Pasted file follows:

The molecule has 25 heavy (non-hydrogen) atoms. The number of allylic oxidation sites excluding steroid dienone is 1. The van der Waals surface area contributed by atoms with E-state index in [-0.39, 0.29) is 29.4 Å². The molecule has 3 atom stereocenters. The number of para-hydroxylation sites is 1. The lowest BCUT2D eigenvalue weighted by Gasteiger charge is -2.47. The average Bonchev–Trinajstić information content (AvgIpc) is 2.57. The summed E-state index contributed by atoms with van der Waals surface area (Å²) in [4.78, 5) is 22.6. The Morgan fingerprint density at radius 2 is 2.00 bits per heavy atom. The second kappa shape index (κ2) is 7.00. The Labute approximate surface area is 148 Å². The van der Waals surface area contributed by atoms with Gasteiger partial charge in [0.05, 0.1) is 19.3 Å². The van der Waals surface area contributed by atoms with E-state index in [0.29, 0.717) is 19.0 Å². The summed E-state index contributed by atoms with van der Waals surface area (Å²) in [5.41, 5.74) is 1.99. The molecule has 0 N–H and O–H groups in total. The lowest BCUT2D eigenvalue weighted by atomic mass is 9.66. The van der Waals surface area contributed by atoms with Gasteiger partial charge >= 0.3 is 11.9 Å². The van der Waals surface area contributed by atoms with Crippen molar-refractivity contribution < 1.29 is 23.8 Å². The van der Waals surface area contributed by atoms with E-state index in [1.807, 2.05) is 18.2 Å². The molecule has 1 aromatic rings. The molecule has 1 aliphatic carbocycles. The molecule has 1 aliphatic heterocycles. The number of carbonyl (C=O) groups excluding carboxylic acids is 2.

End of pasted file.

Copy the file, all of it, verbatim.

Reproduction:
The molecule has 25 heavy (non-hydrogen) atoms. The number of allylic oxidation sites excluding steroid dienone is 1. The van der Waals surface area contributed by atoms with E-state index in [-0.39, 0.29) is 29.4 Å². The molecule has 3 atom stereocenters. The number of para-hydroxylation sites is 1. The lowest BCUT2D eigenvalue weighted by Gasteiger charge is -2.47. The average Bonchev–Trinajstić information content (AvgIpc) is 2.57. The summed E-state index contributed by atoms with van der Waals surface area (Å²) in [4.78, 5) is 22.6. The Morgan fingerprint density at radius 2 is 2.00 bits per heavy atom. The second kappa shape index (κ2) is 7.00. The Labute approximate surface area is 148 Å². The van der Waals surface area contributed by atoms with Gasteiger partial charge in [0.05, 0.1) is 19.3 Å². The van der Waals surface area contributed by atoms with E-state index in [0.29, 0.717) is 19.0 Å². The summed E-state index contributed by atoms with van der Waals surface area (Å²) in [5.41, 5.74) is 1.99. The molecule has 0 N–H and O–H groups in total. The lowest BCUT2D eigenvalue weighted by atomic mass is 9.66. The van der Waals surface area contributed by atoms with Gasteiger partial charge >= 0.3 is 11.9 Å². The van der Waals surface area contributed by atoms with Crippen molar-refractivity contribution < 1.29 is 23.8 Å². The van der Waals surface area contributed by atoms with E-state index in [1.807, 2.05) is 18.2 Å². The molecule has 1 aromatic rings. The molecule has 1 aliphatic carbocycles. The molecule has 1 aliphatic heterocycles. The number of carbonyl (C=O) groups excluding carboxylic acids is 2.